New York’s Democrat Governor Kathy Hochul is demanding that the courts grant her authorization to detain citizens in “quarantine camps” against their will.
Hochul has gone back to court seeking permission to detain New Yorkers in quarantine camps.
The move would see citizens placed in the camps without notice, detained without rights, and held for as long as state health officials decide.
The plan also has no age limits, meaning children could be taken from their families.
The fight arose during the pandemic when New York officials decided they would adopt a new rule giving the state exactly that power.
The detention camps are part of Gov. Hochul’s “Isolation and Quarantine Procedures” scheme.
A lawsuit, filed in April 2022, ensued, and the result was that the detention plan was ruled unconstitutional.
Judge Ronald Ploetz responded to the lawsuit weeks later and ruled that the strategy didn’t meet the requirements of the U.S. Constitution.
According to a report from lawyer Bobbie Anne Flower Cox at the Brownstone Institute, Hochul, through Attorney General Letitia James, is now appealing the court’s rejection of her plan.
“The case, Borrello v. Hochul, which we won last July, was brought against the governor and her Department of Health, on behalf of a group of NYS Legislators, Senator George Borrello, Assemblyman Chris Tague, Assemblyman (now Congressman) Mike Lawler, together with our citizens’ group, Uniting NYS,” Cox said in a statement.
“The main premise of the case was a breach of Separation of Powers – meaning the governor and her Department of Health did not have the authority to make their dystopian ‘Isolation and Quarantine Procedures’ regulation.”
The rule “allowed the Department of Health to pick and choose which New Yorkers they could lock up or lockdown, with no proof that you were ever even exposed to, let alone actually sick with, a communicable disease,” Cox explained.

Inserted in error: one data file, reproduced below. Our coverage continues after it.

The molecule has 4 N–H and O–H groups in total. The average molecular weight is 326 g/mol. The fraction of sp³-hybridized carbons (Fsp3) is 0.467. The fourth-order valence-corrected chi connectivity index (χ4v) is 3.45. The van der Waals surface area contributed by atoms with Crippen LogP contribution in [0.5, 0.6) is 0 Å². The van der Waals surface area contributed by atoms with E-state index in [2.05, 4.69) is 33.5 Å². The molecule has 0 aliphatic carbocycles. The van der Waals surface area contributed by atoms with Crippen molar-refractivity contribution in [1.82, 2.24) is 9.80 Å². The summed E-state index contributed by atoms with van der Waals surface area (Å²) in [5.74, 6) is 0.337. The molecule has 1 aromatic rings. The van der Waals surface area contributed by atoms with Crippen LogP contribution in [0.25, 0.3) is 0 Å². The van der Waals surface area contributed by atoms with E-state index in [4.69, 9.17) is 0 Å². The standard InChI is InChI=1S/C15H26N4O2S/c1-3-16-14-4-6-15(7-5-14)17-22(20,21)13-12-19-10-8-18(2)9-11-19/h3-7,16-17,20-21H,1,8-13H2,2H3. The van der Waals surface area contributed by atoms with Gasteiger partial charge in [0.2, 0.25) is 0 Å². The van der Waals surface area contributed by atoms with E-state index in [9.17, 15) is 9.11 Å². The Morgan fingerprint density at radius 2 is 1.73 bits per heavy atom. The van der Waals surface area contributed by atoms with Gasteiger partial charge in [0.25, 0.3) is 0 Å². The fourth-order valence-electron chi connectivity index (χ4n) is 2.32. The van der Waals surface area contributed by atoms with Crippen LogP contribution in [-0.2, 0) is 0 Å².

“They could have locked you down in your home, or they could have removed you from your home and forced you to quarantine in a facility of their choosing.”
The rule would allow state authorities to detain people in the camps with no time limits, no appeal, no age limits, and no rights at all, the report explained.
“You could have received a knock at the door from your local police or sheriff telling you that you had to go with them… by order of the Health Department,” she said.
“Furthermore, the regulation had no procedure by which you could be released from quarantine, no way for you to try to negotiate your way out.”
“Interestingly, they did not file their appeal to try to overturn this horrific regulation before that crucial election,” the lawyer said.
The plaintiffs in the case released a statement expressing their disappointment in the state’s pursuit of such an extreme plan.
“The constitutional separation of powers and the right of due process are principles that cannot be compromised,” the statement said.
“This case has been on solid ground from the start and Judge Plotez’s ruling only confirmed that. The notion that a state agency could unilaterally adopt a policy that mandates authoritarian-style isolation and quarantine procedures would have been unimaginable a few short years ago.
“The unconstitutional power grab must be stopped in its tracks.”
Dr. Naomi Wolf, a former political advisor to the presidential campaigns of Bill Clinton and Al Gore, is campaigning against Hochul’s plans.
Wolf blasted the efforts during an appearance on “Real America’s Voice.”
“You’d think that’s an imaginary headline, but it’s 100% accurate,” Wolf said.